• The spying scandal plaguing Swiss financial giant Credit Suisse has thickened, as additional instances of employees being surveilled by private investigators have come to light.


  • The major Asian indexes all fell on Monday, forecasting declines to come across the rest of the world. Tokyo’s Nikkei slipped -0.8%, while Hong Hong’s Hang Seng dropped more than -2% and South Korea’s KOSPI fell -1.6%. On mainland China, the major indexes in Shanghai (-0.5%) and Shenzhen (-0.2%) saw slight losses.
  • The CEO of the Tokyo Stock Exchange has stepped down, taking the fall for an unprecedented system failure that halted trading for a full day on Oct. 1.
  • Trade tensions between Australia and China continue to escalate, with the Aussies prepared to take action through the World Trade Organization over barley import tariffs imposed by China.
  • It appears increasingly unlikely that Jack Ma’s Ant Group will go public via its highly anticipated IPO before the end of next year, according to Bloomberg.
  • JPMorgan Chase plans to double down, literally, on its wealth management business in Singapore by doubling the number of private bankers serving wealthy Chinese clientele from the southeast Asian city-state.



That’s all for now; please be sure to check out today’s reads below. Have a pleasant evening and see you tomorrow.

Rey Mashayekhi

As always, you can write to bullsheet@fortune.com or reply to this email with suggestions and feedback.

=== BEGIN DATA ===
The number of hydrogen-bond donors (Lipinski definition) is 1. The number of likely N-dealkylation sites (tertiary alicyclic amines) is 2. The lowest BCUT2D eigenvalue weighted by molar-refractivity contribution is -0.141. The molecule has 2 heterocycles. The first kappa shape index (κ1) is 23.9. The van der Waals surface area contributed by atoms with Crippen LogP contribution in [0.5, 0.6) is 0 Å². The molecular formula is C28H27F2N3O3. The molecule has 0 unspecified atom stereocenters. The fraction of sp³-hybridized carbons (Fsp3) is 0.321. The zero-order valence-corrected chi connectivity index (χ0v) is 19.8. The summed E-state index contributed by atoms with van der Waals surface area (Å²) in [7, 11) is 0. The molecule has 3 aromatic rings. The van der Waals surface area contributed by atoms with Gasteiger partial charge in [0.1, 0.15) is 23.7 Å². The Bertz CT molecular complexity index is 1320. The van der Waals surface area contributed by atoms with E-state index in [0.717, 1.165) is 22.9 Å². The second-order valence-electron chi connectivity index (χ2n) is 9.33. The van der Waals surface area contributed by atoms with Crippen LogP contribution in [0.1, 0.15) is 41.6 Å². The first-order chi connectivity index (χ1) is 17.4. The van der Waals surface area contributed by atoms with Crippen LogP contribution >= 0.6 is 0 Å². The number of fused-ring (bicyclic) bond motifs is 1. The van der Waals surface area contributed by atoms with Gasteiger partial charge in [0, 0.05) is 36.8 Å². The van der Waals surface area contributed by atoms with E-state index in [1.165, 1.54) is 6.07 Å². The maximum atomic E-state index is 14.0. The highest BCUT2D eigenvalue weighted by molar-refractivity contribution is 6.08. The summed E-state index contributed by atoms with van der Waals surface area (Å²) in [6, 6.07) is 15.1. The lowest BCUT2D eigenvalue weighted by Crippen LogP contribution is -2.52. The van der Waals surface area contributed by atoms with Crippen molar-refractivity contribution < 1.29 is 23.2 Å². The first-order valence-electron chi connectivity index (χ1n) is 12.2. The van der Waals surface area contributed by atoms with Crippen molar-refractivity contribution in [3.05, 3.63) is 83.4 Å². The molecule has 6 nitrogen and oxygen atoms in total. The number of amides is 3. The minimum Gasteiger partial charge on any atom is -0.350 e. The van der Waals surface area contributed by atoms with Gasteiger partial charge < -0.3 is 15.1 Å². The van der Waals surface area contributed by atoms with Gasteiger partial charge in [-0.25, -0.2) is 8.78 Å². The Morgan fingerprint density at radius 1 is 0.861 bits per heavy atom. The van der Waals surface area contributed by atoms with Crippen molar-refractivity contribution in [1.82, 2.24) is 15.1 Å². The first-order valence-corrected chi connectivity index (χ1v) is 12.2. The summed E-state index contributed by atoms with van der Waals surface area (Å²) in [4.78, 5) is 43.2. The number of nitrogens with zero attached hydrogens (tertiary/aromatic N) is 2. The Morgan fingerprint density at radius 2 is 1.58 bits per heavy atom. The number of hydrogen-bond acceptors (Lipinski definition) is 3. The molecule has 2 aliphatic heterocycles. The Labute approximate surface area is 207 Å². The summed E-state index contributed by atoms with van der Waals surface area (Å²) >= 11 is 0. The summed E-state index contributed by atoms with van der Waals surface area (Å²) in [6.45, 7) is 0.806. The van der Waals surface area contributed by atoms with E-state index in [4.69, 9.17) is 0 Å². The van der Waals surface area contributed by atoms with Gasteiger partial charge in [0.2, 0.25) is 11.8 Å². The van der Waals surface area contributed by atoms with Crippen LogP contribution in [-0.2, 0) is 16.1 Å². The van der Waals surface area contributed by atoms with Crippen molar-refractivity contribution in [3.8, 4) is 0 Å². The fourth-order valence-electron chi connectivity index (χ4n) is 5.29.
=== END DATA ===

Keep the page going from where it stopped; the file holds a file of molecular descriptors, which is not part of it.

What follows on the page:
Today's reads

A burden lifted. There’s been much talk that President-elect Biden could pursue measures that would alleviate the astonishing $1.7 trillion student debt burden assumed by Americans today. Fortune’s Aric Jenkins examines some of the proposals currently being floated—and what impact they could have on a U.S. economy still struggling with the effects of the pandemic.

Guessing game. With current Securities and Exchange Commission chairman Jay Clayton set to depart at the end of the year, there will soon be a new sheriff in charge of one of the most important regulatory posts in Washington, D.C. Fortune’s Jeff John Roberts considers the candidates who could succeed Clayton, and the varying approaches they would bring to the SEC.

Are you experienced? As Wall Street basks in its bullish mood, Fortune’s Anne Sraders spoke with Goldman Sachs Asset Management’s Katie Koch about the stocks that will lead the post-COVID recovery in 2021. For Koch, it all comes down to millennials, who are the “world’s most powerful consumer” and will fuel a bounce-back for “experience-based companies” that got hammered in 2020 thanks to lockdown measures.

Some of these stories require a subscription to access. There is a discount offer for our loyal readers if you use this link to sign up. Thank you for supporting our journalism.

Market candy

$9.7 trillion

That’s the amount of debt issued by companies and governments in 2020 as of Nov. 26, according to Refinitiv—a record amount fueled by the unprecedented stimulus measures pursued by central banks this year. According to the Institute of International Finance, global debt will hit $277 trillion by year-end, representing 365% of the world’s gross domestic product.